Process begins for possible $409.5 million bond referendum in Plano

Recommended projects include the remodeling of two fire stations, roof replacements for municipal facilities, continued phases of improvement projects at Los Rios and Jack Carter parks, and street repair and reconstruction. (Liesbeth Powers/Community Impact Newspaper)
Recommended projects include the remodeling of two fire stations, roof replacements for municipal facilities, continued phases of improvement projects at Los Rios and Jack Carter parks, and street repair and reconstruction. (Liesbeth Powers/Community Impact Newspaper)

Recommended projects include the remodeling of two fire stations, roof replacements for municipal facilities, continued phases of improvement projects at Los Rios and Jack Carter parks, and street repair and reconstruction. (Liesbeth Powers/Community Impact Newspaper)

The first public view into the process behind a possible Plano bond election in May began with a presentation of $409.5 million in recommended projects at an Oct. 26 City Council meeting.

The recommendations include roughly 27 departmental facilities projects, 19 park improvement projects, a single recreation center project and 20 street improvement projects, according to the presentation. Proposals include the remodeling of two fire stations, roof replacements for municipal facilities, continued phases of improvement projects at Los Rios and Jack Carter parks, and street repair and reconstruction.

If the entire preliminary bond were to receive approval from council and voters, there would be a projected tax rate increase of of $.0343 per $100 of assessed property value beginning in 2025. An increase would not be expected until the final year of the four-year issuance of the bond and would cause the average Plano homeowner's tax bill to increase by $109.21 in fiscal year 2024-25.

"Over the last 20 years, we always issue what we feel like the projected tax rate change could be during the time period," Budget Director Karen Rhodes-Whitley said. "However ... we've only had to increase our tax rate [once] ... back in 2009 ... for the start of the great economic downturn."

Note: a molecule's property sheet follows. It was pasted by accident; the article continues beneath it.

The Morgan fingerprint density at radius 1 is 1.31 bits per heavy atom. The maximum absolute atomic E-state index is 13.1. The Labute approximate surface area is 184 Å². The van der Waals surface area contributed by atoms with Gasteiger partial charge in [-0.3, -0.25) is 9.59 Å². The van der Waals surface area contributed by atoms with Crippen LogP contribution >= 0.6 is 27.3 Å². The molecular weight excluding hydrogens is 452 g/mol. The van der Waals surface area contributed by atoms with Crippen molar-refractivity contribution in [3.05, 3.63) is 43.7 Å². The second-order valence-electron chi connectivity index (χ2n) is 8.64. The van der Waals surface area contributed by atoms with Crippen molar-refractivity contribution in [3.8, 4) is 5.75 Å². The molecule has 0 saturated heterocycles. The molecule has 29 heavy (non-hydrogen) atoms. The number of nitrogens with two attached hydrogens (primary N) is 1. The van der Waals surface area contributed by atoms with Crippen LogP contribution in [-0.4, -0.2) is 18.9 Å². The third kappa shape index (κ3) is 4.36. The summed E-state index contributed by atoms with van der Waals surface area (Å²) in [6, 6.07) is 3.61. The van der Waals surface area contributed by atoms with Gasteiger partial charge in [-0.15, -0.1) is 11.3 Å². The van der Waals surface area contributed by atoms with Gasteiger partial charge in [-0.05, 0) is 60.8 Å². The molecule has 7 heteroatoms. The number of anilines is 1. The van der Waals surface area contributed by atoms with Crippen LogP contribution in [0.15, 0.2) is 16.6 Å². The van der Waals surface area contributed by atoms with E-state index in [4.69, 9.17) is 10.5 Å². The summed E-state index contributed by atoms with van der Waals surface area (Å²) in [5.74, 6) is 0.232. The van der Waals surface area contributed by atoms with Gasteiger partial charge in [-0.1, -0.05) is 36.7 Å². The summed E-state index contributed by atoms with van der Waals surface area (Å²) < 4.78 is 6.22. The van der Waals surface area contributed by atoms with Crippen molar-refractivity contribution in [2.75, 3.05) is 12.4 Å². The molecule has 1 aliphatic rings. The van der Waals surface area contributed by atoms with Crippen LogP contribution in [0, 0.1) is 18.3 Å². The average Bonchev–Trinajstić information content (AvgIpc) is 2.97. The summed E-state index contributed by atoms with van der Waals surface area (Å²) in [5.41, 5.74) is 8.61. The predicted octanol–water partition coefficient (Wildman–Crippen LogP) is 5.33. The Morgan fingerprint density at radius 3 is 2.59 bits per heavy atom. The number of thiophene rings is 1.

In addition to the complete list of projects, city staff also prepared alternative referendum options valued at $101 million, $350 million and $375 million. The only package with no impact on the tax rate in 2025 is the $101 million option, according to the presentation. The other two options would have just under $100 in property tax impact for the average homeowner.


The city also has roughly $80 million remaining to issue for previous voter-approved bond packages. Officials plan to issue this sale in spring 2021 to finish out the 2013, 2017 and 2019 bonds, according to Rhodes-Whitley.

Next steps in the bond planning process include a review of recommended projects by city boards, commissions and City Council before a public hearing for citizen input Nov. 23. Council will receive input from city boards, commissions and the Citizen Advisory Committee and will discuss proposed projects over three meetings in December and January . Additional public hearings will take place Dec. 14 and Jan. 11.

Over January and February, council will decide which items residents will see on their ballots. A virtual town hall on the bond is scheduled for April 22, and other educational meetings will be held by community and civic groups in March and April, according to the presentation.

Early voting is expected to run from April 19-27 and Election Day is May 1.

The presentation for the bond referendum can be viewed in full here.


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